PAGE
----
Coastal Culture: The Best of South Korea’s Islands & Beach Towns
March 10, 2020
by Ashley S.
The small nation of South Korea is often characterized by its heavily militarized northern border and high-tech, neon-charged cities. However we can’t forget this east Asian peninsula also has about 2,400 kilometers of coastline and 3,000 islands within its territory. This makes for unique mixed landscape of sandy beaches, lush forests, mountainous peaks, and volcanic rocks. Whether you’re wanting to try out a new water-sport, eat freshly caught seafood, go to a festival, or just bond with nature – these five locations have vibrant cultures with something to offer every traveler.
1. South Chungcheong-do, Anmyeondo / 충청남도, 안면도
Located on the west coast of Korea south of Incheon, Anmyeondo is the sixth largest island in Korea characterized by rocky coastlines and several busy beaches. The island is also home to Anmyeondo NationalForest which during the Goryeo Dynasty (918-1392 B.C.) was managed by the royal family. Now visitors mostly come to stroll through the forest and see the beautiful vegetation and fauna. Two must see beaches on the island are Kkotji Beach and Anmyeon Beach, both of which offer clean sand, clear water, as well as views of the stunning rock formations that dot the horizon. During peak swim season, you can also rent innertubes, water toys, tents, and umbrellas. Camping is available for those who want to barbeque on the beach and wake up to the sound of the sea. Generally you can find a seaside hotel during the off season for around 50,000 KRW, though there are many great resorts and pensions to choose from.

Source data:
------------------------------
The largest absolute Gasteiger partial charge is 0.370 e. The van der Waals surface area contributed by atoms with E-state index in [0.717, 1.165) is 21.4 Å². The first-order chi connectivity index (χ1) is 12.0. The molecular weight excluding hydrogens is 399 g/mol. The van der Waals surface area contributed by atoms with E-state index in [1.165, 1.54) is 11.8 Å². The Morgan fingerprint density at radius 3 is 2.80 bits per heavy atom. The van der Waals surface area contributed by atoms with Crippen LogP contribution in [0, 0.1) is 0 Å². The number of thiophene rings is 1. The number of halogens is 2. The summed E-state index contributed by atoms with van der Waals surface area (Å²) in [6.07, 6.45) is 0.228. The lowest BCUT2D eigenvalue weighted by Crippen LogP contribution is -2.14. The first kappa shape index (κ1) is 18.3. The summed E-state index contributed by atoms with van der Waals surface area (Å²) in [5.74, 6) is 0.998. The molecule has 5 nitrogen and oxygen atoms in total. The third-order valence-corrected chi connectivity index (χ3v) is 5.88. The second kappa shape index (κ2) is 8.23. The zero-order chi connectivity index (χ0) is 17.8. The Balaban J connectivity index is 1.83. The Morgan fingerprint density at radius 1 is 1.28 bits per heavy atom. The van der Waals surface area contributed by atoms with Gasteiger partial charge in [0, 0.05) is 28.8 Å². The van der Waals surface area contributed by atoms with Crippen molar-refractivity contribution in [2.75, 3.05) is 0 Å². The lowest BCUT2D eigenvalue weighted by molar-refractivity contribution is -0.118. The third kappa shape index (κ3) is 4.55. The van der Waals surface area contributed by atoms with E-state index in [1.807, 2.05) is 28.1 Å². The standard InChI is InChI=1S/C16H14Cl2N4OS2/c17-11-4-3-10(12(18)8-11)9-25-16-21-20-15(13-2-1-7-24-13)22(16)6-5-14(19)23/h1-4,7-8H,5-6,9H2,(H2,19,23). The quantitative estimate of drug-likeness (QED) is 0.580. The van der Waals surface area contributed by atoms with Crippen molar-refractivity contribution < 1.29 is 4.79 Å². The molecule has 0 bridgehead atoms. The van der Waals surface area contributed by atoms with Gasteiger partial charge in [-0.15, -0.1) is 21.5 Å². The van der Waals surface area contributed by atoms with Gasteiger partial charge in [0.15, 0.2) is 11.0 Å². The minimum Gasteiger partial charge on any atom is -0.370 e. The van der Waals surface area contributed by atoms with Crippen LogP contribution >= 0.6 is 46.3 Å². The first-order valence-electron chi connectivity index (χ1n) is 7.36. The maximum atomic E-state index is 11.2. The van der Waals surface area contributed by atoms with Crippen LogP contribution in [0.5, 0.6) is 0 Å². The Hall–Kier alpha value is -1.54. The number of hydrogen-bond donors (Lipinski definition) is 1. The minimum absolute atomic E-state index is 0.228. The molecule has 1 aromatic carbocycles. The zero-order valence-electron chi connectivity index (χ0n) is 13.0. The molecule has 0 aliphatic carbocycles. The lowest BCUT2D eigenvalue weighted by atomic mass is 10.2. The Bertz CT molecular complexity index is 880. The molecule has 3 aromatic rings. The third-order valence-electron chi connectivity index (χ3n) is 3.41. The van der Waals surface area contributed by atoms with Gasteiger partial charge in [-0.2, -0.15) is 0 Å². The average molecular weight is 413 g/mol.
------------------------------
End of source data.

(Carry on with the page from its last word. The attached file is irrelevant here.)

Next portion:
2. Jeollanam-do, Mokpo & Jindo / 전라남도, 목포 & 진도
In the southwest corner of Korea you’ll find Jeollanamdo, a province that contains a large portion of the 3,300 islands in Korea. Here you can find Mokpo, a small port city of about 250,000 people. When the Japanese occupied this territory, it served as an important location for commercial trade and public transportation. Nowadays, tourists flock here for the unique seafood and indigenous products found in the vibrant fish markets. If you’re looking for something romantic, try taking a sunset sailboat ride near the marina. You can hire a private captain for an hour tour for around 25,000 KRW per person. A short drive out of the city is Jindo, the third largest island and the southwestern most tip of the Korean peninsula. Jindo is most famous for its annual sea parting festival where the extremely low tides allow visitors to walk to the neighboring island of Modo. The Korean Jindo is a breed of hunting dog that originated on this island and their national cultural legacy live on today in the many dog sculptures you will see around the area.
3. Gangwon-do, Gangneung, Yang-Yang, and Sokcho / 강원도, 강릉, 양양, & 속초
Gangneung may be small in population but it is rich in spectacular mountain views and tranquil nature. Located on the east coast of Korea, this town is also known as a literature and arts hub. The sm